Next, I mixed up the breading. I chose to use panko, because I prefer it, and mixed in some garlic salt and some paprika.

photo 2

First, I dredged the tomatoes in flour, then buttermilk and finally the breadcrumb mixture. The process was a bit slow to ensure they were well covered and ready to bake.

photo 4

I prefer to use a baking stone whenever possible and did so with these; about 10 – 12 minutes on each side. I’d recommend turning the broiler on for a minute or two if you want the breadcrumbs to brown a bit more.

Within 30 minutes, the finished product was plated and ready for dinner!  Delish.

Within 30 minutes, the finished product was plated and ready for dinner! Delish.

 

 

Walking the Labyrinth

I decided a few weeks ago to enter a blog contest.  It is for the visitor’s bureau in my town and the goal is to highlight activities/venues of interest.  There is a ton to do here – it is really quite overwhelming when I think about it sometimes – and I figured that most of the things I take people to when they visit would be highlighted in other’s entries.  After some thought, it came to me:  I wondered if there were any labyrinths in town.

Now, at the outset, this is probably a strange idea to spring to mind.  But I became interested in what is known as “walking the labyrinth” a few years ago when I read a magazine article about it.  While most think of a maze with high shrubbery walls to get lost within as you choose which route to take, a labyrinth is very different.  It generally has a single, non-branching path in to and out from the center.  Some use it a spiritual tool for prayer or meditation, while others find it helpful for relaxation or refocusing.  

It was around Easter time a few years ago when I first heard about the practice and I was intrigued.  I was struggling with some personal and professional stress and was really not looking forward to spending another holiday on my own.  I decided that instead of focusing on my singleness and feeling lonely on Easter, I’d instead seek out some local labyrinths and spend time in prayer and reflection.  I found three public labyrinths in the area and set off immediately after church.

Honestly, I felt a little weird.  Here I was, alone on a warm spring day, a holiday, no less, in search of something many had never heard of or even knew existed in our area.  But it seemed fitting, in many ways, so I tried to put that awkward feeling aside.  I remember the first I visited, on the grounds of a church.  It wasn’t very big and I had to figure out where it began so I could begin my walk but as I walked through it, I started to feel my apprehension lifting.  I began to feel calmer, more at peace, and less alone.  The next was similar and I was enjoying my little adventure.  The third and final location, however, was a bit harder to find.  It was in a local park but I couldn’t make heads or tails of where it was.  I walked a trail for a bit and finally found it in the middle of an overgrown field.  It needed tending but the path was visible and so I set out.  Others were walking the trails and could see me, this lone woman, apparently walking in circles in a field.  Again, I felt the awkwardness overtaking me but as I concentrated on the path and focused on my steps, it lifted.  I left feeling refreshed, though I couldn’t rightly pinpoint why or how.  But I knew there was something to this – this stepping outside of oneself for a bit, of putting aside worries and concerns, of focusing on putting one foot in front of the other as the labyrinth took you step by step to the center.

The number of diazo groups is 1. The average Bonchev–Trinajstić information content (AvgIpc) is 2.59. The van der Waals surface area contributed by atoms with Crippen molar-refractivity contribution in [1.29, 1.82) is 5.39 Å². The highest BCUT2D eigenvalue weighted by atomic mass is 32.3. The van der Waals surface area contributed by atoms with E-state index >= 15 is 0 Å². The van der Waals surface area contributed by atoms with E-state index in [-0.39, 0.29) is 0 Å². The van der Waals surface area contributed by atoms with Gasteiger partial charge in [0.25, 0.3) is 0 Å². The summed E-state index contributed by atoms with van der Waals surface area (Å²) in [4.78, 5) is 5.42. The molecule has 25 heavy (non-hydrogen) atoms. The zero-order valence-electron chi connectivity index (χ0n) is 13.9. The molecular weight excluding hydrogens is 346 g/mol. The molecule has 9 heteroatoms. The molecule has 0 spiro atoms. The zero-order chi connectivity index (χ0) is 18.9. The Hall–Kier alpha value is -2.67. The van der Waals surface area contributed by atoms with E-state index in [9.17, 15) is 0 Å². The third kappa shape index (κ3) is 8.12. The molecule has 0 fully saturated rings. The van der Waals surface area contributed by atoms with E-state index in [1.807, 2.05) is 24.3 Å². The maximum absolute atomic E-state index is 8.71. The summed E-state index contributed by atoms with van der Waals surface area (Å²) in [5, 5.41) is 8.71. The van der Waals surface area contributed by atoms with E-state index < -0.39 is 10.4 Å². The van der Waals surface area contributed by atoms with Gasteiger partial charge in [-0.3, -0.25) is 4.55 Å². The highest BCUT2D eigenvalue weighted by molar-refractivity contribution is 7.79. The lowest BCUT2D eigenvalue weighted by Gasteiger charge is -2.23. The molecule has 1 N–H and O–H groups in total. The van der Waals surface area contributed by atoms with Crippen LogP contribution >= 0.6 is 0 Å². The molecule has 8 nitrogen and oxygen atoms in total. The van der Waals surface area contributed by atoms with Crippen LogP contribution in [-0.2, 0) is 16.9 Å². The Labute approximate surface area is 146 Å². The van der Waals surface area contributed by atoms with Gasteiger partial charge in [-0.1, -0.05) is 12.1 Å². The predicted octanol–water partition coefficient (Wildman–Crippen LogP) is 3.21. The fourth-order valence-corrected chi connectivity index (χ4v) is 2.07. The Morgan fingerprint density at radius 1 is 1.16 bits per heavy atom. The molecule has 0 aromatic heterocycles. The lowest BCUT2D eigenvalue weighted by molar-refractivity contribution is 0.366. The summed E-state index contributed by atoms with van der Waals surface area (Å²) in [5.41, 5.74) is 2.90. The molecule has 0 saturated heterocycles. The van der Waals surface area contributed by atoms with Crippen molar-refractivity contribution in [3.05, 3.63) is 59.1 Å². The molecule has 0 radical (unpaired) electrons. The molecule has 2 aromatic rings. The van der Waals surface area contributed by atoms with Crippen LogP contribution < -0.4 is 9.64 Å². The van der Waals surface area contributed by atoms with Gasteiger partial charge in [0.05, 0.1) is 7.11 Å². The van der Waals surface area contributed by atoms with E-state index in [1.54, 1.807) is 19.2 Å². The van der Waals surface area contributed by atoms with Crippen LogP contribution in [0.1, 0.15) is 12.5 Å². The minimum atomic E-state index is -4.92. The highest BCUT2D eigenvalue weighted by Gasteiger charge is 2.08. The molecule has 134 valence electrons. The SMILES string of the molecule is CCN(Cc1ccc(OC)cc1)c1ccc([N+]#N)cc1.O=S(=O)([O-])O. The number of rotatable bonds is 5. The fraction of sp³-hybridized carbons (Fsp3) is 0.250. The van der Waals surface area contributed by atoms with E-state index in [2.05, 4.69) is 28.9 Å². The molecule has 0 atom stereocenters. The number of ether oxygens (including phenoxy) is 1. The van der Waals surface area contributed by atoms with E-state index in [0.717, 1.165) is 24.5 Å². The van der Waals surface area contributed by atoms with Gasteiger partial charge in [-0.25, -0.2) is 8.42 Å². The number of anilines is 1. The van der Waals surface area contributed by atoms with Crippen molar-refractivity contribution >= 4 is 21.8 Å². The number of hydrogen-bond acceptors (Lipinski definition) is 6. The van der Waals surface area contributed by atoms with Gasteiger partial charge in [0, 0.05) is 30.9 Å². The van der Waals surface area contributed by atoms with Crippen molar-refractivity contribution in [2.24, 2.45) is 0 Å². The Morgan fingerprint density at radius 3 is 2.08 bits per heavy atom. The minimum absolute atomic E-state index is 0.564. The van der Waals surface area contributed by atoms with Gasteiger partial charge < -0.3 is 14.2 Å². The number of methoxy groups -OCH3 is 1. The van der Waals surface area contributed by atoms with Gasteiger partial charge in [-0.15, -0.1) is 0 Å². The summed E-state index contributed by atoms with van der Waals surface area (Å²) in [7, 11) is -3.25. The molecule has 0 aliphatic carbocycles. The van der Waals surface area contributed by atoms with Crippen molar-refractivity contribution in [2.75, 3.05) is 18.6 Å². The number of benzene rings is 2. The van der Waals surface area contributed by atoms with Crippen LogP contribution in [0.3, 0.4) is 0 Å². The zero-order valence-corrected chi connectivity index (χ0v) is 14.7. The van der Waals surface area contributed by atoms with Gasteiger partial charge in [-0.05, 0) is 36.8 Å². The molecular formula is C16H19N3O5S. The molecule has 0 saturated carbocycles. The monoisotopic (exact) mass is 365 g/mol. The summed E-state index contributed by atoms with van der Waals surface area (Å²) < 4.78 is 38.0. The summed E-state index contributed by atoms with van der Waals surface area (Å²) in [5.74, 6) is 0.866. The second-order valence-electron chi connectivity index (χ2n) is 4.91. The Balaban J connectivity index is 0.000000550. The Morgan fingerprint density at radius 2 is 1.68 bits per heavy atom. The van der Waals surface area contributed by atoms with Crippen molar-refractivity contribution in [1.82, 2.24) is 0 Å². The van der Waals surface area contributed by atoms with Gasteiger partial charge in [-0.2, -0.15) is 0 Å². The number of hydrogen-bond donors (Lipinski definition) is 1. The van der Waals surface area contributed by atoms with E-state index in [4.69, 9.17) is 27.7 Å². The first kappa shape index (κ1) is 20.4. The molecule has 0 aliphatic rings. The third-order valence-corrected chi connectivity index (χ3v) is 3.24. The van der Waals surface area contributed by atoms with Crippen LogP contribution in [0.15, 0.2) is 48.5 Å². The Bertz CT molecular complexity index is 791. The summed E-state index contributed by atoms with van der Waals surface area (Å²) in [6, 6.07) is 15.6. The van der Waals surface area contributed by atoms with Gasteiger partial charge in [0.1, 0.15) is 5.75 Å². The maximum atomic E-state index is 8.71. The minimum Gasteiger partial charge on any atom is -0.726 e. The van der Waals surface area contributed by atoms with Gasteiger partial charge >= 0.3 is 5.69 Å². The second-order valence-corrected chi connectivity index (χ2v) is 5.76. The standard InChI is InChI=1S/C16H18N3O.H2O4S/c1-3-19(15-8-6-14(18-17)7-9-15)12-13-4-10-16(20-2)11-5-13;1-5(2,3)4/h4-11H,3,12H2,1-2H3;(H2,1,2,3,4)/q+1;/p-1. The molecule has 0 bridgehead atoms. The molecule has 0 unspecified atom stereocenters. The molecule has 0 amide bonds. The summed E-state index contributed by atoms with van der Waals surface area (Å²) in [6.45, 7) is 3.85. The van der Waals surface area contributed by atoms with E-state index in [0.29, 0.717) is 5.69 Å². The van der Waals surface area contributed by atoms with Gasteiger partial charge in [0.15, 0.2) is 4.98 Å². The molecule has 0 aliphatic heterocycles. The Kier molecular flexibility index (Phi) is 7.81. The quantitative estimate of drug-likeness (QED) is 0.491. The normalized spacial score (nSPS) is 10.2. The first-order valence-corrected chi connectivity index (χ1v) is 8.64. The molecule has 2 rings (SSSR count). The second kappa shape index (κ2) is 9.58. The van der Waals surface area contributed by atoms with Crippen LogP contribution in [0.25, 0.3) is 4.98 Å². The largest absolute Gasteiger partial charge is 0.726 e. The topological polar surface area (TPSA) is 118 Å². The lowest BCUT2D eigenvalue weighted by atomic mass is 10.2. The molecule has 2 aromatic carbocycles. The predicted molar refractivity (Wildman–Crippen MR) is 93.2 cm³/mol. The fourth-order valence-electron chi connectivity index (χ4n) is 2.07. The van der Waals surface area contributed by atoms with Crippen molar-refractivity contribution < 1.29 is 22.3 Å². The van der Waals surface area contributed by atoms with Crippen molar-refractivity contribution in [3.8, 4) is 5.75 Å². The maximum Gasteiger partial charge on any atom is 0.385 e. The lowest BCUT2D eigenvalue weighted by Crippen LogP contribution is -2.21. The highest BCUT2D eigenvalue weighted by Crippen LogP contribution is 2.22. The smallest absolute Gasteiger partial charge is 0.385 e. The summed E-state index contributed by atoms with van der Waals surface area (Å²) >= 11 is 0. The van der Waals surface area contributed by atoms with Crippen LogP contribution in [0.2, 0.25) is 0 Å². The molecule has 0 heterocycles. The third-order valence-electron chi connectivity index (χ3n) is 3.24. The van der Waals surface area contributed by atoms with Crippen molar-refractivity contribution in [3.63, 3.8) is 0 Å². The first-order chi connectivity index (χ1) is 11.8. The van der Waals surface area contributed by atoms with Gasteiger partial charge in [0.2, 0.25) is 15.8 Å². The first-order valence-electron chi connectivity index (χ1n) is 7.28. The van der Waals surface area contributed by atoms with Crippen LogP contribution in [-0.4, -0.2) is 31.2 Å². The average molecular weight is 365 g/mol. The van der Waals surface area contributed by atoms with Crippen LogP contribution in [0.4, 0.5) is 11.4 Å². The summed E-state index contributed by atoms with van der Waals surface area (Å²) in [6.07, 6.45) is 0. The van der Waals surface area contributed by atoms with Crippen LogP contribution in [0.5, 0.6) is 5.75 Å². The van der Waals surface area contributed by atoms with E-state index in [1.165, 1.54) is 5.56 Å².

And so that is how it popped into my mind here. I quickly visited the Labyrinth Locator and found two public ones nearby and set off, camera in hand.  Again, as I walked through them I had a similar feeling of peace and of centering;  if you know me, you know that I don’t ascribe to what I often call the “crunchy granola” side of things but there is simply no other way for me to describe the experience. 

While I can’t say for sure if my blog entry will get posted, I hope it does.  I think it’s important to look for the unusual in life, to find those local treasures in the day to day that are often overlooked.

The entrance to the labyrinth at Unity of Charlottesville.  It suggests removing your shoes, which I hadn't done in the past, but there was something meaningful about the experience of walking the path barefoot to the center.

The entrance to the labyrinth at Unity of Charlottesville. It suggests removing your shoes, which I hadn’t done in the past, but there was something meaningful about the experience of walking the path barefoot to the center.